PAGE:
New York State is alleging ExxonMobil knew the risks of climate change and defrauded its investors by misrepresenting them.
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n October 23, in a federal court in New York, opening arguments will be heard in one of the most important corporate malfeasance cases of the modern era, rivaled only by the tobacco litigations of the 1990s. The state of New York is suing ExxonMobil on charges that the energy goliath consistently misled its investors about what it knew concerning the climate crisis—essentially lying to them about what it might eventually cost the company in eventual climate-related financial risks, because the company knew better than practically anyone else what those risks were. From Inside Climate News:
Exxon engaged in “a longstanding fraudulent scheme” to deceive investors by providing false and misleading assurances that it was effectively managing the economic risks posed by increasingly stringent policies and regulations it anticipated being adopted to address climate change, the lawsuit states. “Instead of managing those risks in the manner it represented to investors, Exxon employed internal practices that were inconsistent with its representations, were undisclosed to investors, and exposed the company to greater risk from climate change regulation than investors were led to believe,” the lawsuit said.
And the hardball has begun in earnest, again via ICN:
New court filings reveal that Exxon sent letters to a group of investment advisers and shareholder activists who prosecutors want to put on the stand, informing them they will be subject to subpoenas from the company seeking documents relevant to the case if they choose to testify. Because of their roles investing in and engaging with Exxon over climate change, these witnesses’ testimony could prove critical to the state’s case. With opening statements scheduled to begin Oct. 23, a lawyer in New York Attorney General Letitia James’s office wrote that the request would “impose disproportionate burdens on these witnesses in a transparent attempt to discourage them from testifying voluntarily, and threatening to upend the trial schedule.”…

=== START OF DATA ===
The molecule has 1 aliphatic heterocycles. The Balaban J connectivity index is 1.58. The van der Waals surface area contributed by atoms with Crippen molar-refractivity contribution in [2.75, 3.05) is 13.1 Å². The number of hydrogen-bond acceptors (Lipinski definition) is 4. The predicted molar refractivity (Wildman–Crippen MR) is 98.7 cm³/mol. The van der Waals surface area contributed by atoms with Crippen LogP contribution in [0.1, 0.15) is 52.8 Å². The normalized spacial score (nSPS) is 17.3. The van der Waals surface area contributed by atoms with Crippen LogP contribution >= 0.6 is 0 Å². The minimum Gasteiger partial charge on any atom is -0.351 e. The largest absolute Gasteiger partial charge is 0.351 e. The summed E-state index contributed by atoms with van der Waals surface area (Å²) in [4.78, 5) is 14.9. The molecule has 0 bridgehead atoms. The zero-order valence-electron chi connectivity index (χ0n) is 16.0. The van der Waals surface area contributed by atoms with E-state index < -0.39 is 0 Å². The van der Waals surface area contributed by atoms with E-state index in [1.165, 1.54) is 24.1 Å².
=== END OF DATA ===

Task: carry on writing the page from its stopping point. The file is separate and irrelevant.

While prosecutors had agreed to allow Exxon to interview the witnesses before the trial, the company went further by sending at least one witness what the attorney general described as an expansive request for documents and communications, including “all documents concerning your oil and gas holdings” and more. Exxon wrote on July 30 that it planned to send documents requests to seven witnesses.
The case is historic, especially in light of the revelations that Exxon and other energy companies knew as long ago as 30 years that carbon emissions were becoming perilous to the planet. It is possible that, if the case proceeds to trial, the energy companies may find themselves in the same spot where Brown & Williamson was on the subject of whether nicotine was addictive. MORE